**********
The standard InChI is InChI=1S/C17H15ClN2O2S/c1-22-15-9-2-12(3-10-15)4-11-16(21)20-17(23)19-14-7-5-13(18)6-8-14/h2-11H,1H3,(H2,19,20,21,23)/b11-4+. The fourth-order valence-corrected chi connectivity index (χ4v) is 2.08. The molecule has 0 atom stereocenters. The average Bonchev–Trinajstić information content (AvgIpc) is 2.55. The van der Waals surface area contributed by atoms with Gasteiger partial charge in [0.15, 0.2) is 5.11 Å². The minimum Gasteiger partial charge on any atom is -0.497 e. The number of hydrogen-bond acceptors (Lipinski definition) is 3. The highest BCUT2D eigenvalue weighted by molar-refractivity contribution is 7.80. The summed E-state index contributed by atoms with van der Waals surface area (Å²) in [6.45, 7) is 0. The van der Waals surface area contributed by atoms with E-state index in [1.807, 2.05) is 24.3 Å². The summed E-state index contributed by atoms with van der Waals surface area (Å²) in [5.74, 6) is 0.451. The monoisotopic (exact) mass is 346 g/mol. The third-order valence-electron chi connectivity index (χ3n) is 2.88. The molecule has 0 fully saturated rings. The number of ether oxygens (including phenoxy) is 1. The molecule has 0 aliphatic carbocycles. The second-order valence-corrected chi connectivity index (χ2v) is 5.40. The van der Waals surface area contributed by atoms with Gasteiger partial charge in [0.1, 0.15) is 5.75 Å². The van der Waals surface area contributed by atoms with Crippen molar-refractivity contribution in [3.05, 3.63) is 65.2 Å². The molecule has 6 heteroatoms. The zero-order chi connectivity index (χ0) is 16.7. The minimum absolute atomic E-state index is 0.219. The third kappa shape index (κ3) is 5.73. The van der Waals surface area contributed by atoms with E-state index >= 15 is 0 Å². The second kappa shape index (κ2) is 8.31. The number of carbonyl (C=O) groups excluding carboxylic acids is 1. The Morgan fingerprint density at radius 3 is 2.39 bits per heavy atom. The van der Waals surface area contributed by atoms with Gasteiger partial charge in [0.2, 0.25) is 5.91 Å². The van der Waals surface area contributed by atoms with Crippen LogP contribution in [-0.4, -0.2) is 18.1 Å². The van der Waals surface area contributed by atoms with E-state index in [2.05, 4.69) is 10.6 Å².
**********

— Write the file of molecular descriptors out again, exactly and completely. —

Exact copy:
The standard InChI is InChI=1S/C17H15ClN2O2S/c1-22-15-9-2-12(3-10-15)4-11-16(21)20-17(23)19-14-7-5-13(18)6-8-14/h2-11H,1H3,(H2,19,20,21,23)/b11-4+. The fourth-order valence-corrected chi connectivity index (χ4v) is 2.08. The molecule has 0 atom stereocenters. The average Bonchev–Trinajstić information content (AvgIpc) is 2.55. The van der Waals surface area contributed by atoms with Gasteiger partial charge in [0.15, 0.2) is 5.11 Å². The minimum Gasteiger partial charge on any atom is -0.497 e. The number of hydrogen-bond acceptors (Lipinski definition) is 3. The highest BCUT2D eigenvalue weighted by molar-refractivity contribution is 7.80. The summed E-state index contributed by atoms with van der Waals surface area (Å²) in [6.45, 7) is 0. The van der Waals surface area contributed by atoms with E-state index in [1.807, 2.05) is 24.3 Å². The summed E-state index contributed by atoms with van der Waals surface area (Å²) in [5.74, 6) is 0.451. The monoisotopic (exact) mass is 346 g/mol. The third-order valence-electron chi connectivity index (χ3n) is 2.88. The molecule has 0 fully saturated rings. The number of ether oxygens (including phenoxy) is 1. The molecule has 0 aliphatic carbocycles. The second-order valence-corrected chi connectivity index (χ2v) is 5.40. The van der Waals surface area contributed by atoms with Gasteiger partial charge in [0.1, 0.15) is 5.75 Å². The van der Waals surface area contributed by atoms with Crippen molar-refractivity contribution in [3.05, 3.63) is 65.2 Å². The molecule has 6 heteroatoms. The zero-order chi connectivity index (χ0) is 16.7. The minimum absolute atomic E-state index is 0.219. The third kappa shape index (κ3) is 5.73. The van der Waals surface area contributed by atoms with E-state index >= 15 is 0 Å². The second kappa shape index (κ2) is 8.31. The number of carbonyl (C=O) groups excluding carboxylic acids is 1. The Morgan fingerprint density at radius 3 is 2.39 bits per heavy atom. The van der Waals surface area contributed by atoms with Gasteiger partial charge in [0.2, 0.25) is 5.91 Å². The van der Waals surface area contributed by atoms with Crippen LogP contribution in [-0.4, -0.2) is 18.1 Å². The van der Waals surface area contributed by atoms with E-state index in [2.05, 4.69) is 10.6 Å².